Busy, Busy, Busy

After looking at me I’m getting used to hearing folks say, “you seem fine to me.” I know I’m in a complicated situation for I am able to do much that other brain injury survivors aren’t able to do yet hidden challenges get in the way. I can’t handle the busy life that seems to be the norm for everyone in our culture. When I do too many things, I become confused. I have to “rest my brain” which makes scheduling things back-to-back, difficult and in some cases, impossible.

However I can still accomplish quite a bit; it’s just a matter of balance and accepting that what I can do now is different from before. Our culture views “busyness” as the norm but it doesn’t have to be this way. My own insecurities sometimes tempt me into believing that everyone else is “better” than me because I’m not as “busy” as they seem to be.

One of my Facebook friends recently posted a comic written by Bill Watterson – the artist who brought the world Calvin and Hobbes. You may remember Watterson stopped drawing the comic in order to pursue other things. Here it is: : http://imgur.com/r/pics/66DxiHX – copy it to your browser. I hope you’ll take the time to look at it for it really is extraordinary. One panel contains the quote, “Ambition is only understood if it’s a rise to the top of some imaginary ladder of success.” We or shall I say I, do seem to have some imaginary ladder of success.

Here is a popular quotation by the Dali Lama.Dali Lama quote In my case, it is true. I’m 52 years old and I’ve already lived over half my life. I don’t want to be so worried about the future that I don’t enjoy each day now. Erik Kain in an article written in 2011 for Forbes magazine believes the Dalai Lama is wrong. http://www.forbes.com/sites/erikkain/2011/10/12/the-dalai-lama-is-wrong/2/ He thinks the Dalai Lama is speaking from a place of enormous privilege about a world he cannot even fathom.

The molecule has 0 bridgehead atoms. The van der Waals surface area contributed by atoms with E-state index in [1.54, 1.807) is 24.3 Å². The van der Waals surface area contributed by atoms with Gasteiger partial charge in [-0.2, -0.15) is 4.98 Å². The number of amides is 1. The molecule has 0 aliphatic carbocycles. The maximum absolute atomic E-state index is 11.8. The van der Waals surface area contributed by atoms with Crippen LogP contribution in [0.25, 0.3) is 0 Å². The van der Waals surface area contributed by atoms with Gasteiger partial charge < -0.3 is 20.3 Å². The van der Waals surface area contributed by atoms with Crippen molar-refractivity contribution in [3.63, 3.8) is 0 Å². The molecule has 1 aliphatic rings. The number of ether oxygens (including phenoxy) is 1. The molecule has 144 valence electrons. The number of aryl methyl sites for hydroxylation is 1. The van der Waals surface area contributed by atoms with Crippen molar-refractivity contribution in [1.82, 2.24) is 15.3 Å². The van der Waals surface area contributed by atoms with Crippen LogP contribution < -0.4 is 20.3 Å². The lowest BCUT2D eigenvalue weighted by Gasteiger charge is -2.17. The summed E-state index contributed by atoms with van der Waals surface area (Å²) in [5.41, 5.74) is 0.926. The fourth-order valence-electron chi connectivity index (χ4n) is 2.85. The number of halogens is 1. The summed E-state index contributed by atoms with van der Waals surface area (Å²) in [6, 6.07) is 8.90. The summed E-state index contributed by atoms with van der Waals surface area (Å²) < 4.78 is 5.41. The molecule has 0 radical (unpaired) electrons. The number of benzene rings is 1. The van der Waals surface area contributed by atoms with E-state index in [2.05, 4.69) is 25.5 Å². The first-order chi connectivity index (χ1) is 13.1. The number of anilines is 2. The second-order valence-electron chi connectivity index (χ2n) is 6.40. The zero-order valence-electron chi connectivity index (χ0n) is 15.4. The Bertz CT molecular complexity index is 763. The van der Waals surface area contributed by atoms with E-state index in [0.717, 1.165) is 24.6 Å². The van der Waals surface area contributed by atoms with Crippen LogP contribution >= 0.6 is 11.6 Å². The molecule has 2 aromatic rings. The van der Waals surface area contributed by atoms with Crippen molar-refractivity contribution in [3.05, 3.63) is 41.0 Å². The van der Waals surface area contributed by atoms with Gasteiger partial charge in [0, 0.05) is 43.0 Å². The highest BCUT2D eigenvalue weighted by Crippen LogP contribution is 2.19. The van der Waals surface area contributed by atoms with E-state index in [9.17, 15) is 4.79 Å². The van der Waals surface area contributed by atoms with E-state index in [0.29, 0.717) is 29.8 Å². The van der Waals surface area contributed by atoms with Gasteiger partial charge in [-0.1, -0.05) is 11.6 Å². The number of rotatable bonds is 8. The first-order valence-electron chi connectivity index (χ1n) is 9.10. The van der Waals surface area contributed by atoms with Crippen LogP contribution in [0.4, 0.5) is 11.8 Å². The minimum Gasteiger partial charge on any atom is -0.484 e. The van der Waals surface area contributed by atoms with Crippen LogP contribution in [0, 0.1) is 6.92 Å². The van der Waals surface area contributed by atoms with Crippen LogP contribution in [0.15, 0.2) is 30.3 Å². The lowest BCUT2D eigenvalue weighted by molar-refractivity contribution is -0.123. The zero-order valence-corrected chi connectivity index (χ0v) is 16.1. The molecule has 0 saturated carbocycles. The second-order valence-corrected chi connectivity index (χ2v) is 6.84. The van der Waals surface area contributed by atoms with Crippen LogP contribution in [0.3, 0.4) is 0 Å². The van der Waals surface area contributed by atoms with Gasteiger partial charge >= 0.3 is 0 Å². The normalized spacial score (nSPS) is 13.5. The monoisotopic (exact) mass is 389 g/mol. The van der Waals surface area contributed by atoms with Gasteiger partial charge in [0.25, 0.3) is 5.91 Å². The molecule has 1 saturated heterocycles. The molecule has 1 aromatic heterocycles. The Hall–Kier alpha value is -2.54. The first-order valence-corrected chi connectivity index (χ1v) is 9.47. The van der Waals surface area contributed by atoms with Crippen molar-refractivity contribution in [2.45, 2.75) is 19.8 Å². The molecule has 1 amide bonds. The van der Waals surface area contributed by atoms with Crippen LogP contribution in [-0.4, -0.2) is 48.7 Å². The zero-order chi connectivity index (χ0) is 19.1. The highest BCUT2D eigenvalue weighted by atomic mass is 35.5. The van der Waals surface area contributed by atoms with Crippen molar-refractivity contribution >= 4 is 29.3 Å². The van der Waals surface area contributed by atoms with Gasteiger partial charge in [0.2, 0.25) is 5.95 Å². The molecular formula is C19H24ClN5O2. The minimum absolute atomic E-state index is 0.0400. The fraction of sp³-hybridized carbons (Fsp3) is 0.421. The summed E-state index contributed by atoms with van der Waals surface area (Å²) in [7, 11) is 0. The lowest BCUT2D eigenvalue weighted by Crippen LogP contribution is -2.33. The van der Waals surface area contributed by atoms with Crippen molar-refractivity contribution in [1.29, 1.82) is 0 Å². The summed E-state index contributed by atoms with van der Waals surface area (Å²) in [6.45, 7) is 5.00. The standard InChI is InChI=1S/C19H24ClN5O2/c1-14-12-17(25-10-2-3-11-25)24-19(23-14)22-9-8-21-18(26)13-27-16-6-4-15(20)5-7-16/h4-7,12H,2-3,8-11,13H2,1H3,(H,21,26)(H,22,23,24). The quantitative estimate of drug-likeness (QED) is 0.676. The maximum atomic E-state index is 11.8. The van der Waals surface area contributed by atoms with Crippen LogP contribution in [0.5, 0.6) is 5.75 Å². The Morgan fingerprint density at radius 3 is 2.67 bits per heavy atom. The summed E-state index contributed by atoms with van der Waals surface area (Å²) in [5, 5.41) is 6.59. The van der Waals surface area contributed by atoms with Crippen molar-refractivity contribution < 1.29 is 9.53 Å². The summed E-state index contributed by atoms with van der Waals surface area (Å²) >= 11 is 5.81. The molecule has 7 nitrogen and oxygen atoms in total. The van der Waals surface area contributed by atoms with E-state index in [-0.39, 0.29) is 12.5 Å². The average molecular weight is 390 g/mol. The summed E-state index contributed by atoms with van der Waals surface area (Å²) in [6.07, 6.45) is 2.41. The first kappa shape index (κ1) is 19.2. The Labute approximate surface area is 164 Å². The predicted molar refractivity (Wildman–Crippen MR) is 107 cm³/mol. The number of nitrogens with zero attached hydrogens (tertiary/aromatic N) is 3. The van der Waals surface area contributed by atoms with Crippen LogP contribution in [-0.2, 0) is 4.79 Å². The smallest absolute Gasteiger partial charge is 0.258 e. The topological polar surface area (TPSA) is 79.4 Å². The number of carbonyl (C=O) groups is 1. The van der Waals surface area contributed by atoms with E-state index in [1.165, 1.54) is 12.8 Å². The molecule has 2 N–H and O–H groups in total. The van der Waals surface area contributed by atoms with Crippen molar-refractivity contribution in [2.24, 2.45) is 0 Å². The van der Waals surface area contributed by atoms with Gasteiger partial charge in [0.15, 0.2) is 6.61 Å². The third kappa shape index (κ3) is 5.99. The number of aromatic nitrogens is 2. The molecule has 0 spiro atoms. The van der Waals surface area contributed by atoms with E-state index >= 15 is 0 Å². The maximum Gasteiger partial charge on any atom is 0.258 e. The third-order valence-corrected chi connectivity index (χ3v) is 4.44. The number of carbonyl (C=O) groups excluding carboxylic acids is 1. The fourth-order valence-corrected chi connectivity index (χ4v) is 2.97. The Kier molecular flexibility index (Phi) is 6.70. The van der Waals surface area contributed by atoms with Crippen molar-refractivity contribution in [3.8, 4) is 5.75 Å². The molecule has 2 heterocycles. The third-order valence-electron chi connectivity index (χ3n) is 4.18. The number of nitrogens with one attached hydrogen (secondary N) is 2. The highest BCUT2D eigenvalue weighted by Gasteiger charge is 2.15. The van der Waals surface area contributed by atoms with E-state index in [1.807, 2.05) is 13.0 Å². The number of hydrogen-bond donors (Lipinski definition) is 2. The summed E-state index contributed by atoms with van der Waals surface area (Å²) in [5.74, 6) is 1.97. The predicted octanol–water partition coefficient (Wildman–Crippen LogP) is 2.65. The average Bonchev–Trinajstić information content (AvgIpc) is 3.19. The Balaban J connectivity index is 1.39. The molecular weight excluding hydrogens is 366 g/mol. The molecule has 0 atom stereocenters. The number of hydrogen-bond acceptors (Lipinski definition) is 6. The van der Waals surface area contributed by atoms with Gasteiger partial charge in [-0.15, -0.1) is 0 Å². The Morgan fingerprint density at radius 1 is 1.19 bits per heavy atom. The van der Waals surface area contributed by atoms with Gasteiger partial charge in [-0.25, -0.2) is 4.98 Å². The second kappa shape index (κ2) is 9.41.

While I understand his point and know that many, many people have to work hard in jobs they don’t like, just to support themselves and their families, many Americans are working much harder than necessary. Do we really need three television sets, the best smart phone imaginable, expensive food and vacations? Do we really need a whole closet full of clothes and the most expensive car? I know that raising children is extremely expensive and our cultural norms do not make this any easier but I fear we spend too much time trying to get the best of everything when we need to be figuring out how to work a little less.

Do you feel overextended and see no way out? In today’s harsh job market, do you feel as if you have no choice but to work so hard? If you have a brain injury, do you feel like the world is passing you by? How do you handle the busyness of our society? Feel free to share your experiences in the comment section.